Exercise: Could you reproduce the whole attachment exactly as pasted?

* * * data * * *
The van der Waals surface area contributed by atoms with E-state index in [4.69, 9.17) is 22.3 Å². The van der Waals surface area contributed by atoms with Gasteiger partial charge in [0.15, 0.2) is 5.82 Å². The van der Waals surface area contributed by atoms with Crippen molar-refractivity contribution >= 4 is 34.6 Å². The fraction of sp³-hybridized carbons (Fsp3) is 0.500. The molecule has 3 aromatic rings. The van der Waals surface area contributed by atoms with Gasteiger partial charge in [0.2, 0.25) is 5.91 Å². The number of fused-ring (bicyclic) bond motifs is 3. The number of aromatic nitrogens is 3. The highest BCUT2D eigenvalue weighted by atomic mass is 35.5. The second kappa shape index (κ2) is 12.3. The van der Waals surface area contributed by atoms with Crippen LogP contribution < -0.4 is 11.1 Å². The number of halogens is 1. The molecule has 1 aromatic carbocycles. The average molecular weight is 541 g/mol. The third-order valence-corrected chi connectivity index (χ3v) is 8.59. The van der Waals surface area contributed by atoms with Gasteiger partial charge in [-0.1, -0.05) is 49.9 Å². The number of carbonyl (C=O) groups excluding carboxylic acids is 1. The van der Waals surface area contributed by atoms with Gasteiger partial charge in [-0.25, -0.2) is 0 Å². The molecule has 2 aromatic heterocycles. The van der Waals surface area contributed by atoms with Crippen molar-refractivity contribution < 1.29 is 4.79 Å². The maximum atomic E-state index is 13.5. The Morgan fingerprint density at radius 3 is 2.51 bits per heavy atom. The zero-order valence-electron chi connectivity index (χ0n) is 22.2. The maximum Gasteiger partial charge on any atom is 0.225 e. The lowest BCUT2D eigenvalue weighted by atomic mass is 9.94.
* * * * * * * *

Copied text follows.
The van der Waals surface area contributed by atoms with E-state index in [4.69, 9.17) is 22.3 Å². The van der Waals surface area contributed by atoms with Gasteiger partial charge in [0.15, 0.2) is 5.82 Å². The van der Waals surface area contributed by atoms with Crippen molar-refractivity contribution >= 4 is 34.6 Å². The fraction of sp³-hybridized carbons (Fsp3) is 0.500. The molecule has 3 aromatic rings. The van der Waals surface area contributed by atoms with Gasteiger partial charge in [0.2, 0.25) is 5.91 Å². The number of fused-ring (bicyclic) bond motifs is 3. The number of aromatic nitrogens is 3. The highest BCUT2D eigenvalue weighted by atomic mass is 35.5. The second kappa shape index (κ2) is 12.3. The van der Waals surface area contributed by atoms with Crippen LogP contribution < -0.4 is 11.1 Å². The number of halogens is 1. The molecule has 1 aromatic carbocycles. The average molecular weight is 541 g/mol. The third-order valence-corrected chi connectivity index (χ3v) is 8.59. The van der Waals surface area contributed by atoms with Gasteiger partial charge in [-0.1, -0.05) is 49.9 Å². The number of carbonyl (C=O) groups excluding carboxylic acids is 1. The van der Waals surface area contributed by atoms with Gasteiger partial charge in [-0.25, -0.2) is 0 Å². The molecule has 2 aromatic heterocycles. The van der Waals surface area contributed by atoms with Crippen molar-refractivity contribution < 1.29 is 4.79 Å². The maximum atomic E-state index is 13.5. The Morgan fingerprint density at radius 3 is 2.51 bits per heavy atom. The zero-order valence-electron chi connectivity index (χ0n) is 22.2. The maximum Gasteiger partial charge on any atom is 0.225 e. The lowest BCUT2D eigenvalue weighted by atomic mass is 9.94.